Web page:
Earlier this week we talked about Zulresso, a new medication for post-partum depression. It works well, but it can only be administered at a few special hospitals, and costs $35,000 per treatment.

But Zulresso is a natural metabolite of the female hormone progesterone. What’s stopping people from taking progesterone, waiting for their bodies to metabolize it into Zulresso, and saving $35,000 and a hospital stay?

As far as I can tell, nothing.

Andreen et al give some people a dose of 20 mg progesterone, then measure allopregnanolone levels. They find that the progesterone gets converted into allopregnanolone, with a max plasma concentration of about 8 nmol/L. This is about a fifth of allopregnanolone levels during pregnancy, which a course of Zulresso is trying to match. So in theory (and assuming simple pharmacokinetics) a dose of 100 mg progesterone ought to give the same peak level of allopregnanolone as a Zulresso infusion.

The only people I can find who take this to its logical conclusion are Barak & Glue. They do the same calculation as above much more rigorously, and suggest that the following progesterone regimen would correspond to the typical Zulresso infusion:

You would have to be very careful to get the timing right, since the difference between causing post-partum depression and curing it comes from tapering off high levels of progesterone rather than crashing all at once.

This would require a total of 7000 mg progesterone over ~3 days. 7000 mg of progesterone costs $10.94 in the United States. This would be quite a lot of oral progesterone by normal standards - there’d be a part in the middle where you take 42 pills over a 24 hour period - but I think it would end up simulating the natural hormone level of pregnancy. If pregnancy doesn’t have a side effect, I don’t think this regimen should have that side effect either.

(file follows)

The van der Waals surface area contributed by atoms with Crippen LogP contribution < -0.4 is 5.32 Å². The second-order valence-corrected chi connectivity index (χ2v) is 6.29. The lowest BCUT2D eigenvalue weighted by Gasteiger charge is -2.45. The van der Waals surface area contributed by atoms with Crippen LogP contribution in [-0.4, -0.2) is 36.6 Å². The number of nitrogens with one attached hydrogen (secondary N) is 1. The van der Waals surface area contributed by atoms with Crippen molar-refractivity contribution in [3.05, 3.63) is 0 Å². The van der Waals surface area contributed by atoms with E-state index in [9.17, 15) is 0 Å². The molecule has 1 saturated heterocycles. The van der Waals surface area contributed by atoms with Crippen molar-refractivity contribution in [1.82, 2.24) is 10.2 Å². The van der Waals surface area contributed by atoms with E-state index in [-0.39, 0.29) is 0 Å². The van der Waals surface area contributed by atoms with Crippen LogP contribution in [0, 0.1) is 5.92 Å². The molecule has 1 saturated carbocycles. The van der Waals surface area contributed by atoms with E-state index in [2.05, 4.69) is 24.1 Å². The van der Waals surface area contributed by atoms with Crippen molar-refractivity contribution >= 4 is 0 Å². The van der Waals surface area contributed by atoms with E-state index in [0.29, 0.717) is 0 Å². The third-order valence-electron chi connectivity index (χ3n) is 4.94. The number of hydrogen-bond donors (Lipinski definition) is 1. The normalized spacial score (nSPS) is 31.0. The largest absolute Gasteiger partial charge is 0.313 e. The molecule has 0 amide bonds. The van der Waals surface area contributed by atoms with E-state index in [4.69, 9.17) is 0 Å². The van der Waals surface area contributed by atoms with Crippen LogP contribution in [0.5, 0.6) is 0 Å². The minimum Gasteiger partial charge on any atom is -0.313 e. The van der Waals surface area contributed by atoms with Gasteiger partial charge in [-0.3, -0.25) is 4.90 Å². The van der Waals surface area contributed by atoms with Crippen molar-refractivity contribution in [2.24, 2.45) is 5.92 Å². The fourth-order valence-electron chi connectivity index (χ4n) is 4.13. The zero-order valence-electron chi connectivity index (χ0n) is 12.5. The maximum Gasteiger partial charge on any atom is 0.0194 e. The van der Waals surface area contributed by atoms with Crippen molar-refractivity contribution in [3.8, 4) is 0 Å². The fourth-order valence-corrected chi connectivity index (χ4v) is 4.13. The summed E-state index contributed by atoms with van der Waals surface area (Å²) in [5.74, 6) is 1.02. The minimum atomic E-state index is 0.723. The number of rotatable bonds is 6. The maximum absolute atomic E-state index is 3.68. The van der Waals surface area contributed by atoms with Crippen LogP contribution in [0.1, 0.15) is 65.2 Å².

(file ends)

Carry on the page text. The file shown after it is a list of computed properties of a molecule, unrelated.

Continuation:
The main obstacle here seems to be that a q2 hour dosing schedule doesn’t leave a lot of time for sleep. But given that these are postpartum women, they’re probably getting up every two hours in the middle of the night anyway; I’m not sure having to take the progesterone makes it any worse. In the unlikely chance that they do want more than two hours of sleep, I bet there are clever things you can do with extended release progesterone formulations.

Barak & Glue weren’t able to test their regimen, but the logic behind it seems pretty strong. And here’s a comment by a compounding pharmacist, saying “we’ve been giving progesterone for like 4 decades at the compounding pharmacy where I work, and we’ve been talking about its metabolism to allopregnanolone for about 20 years.”

If this worked, it would let the health system replace a $35,000 drug with a $10 one - or let patients who could never afford the $35,000 drug get the treatment at all. I’m not optimistic; parts of the FDA approval system, the insurance authorization process, and doctors’ prescribing practices all push against ideas like this. But it’s not impossible, and I hope some researcher will eventually try it.

From your lips to God’s ears!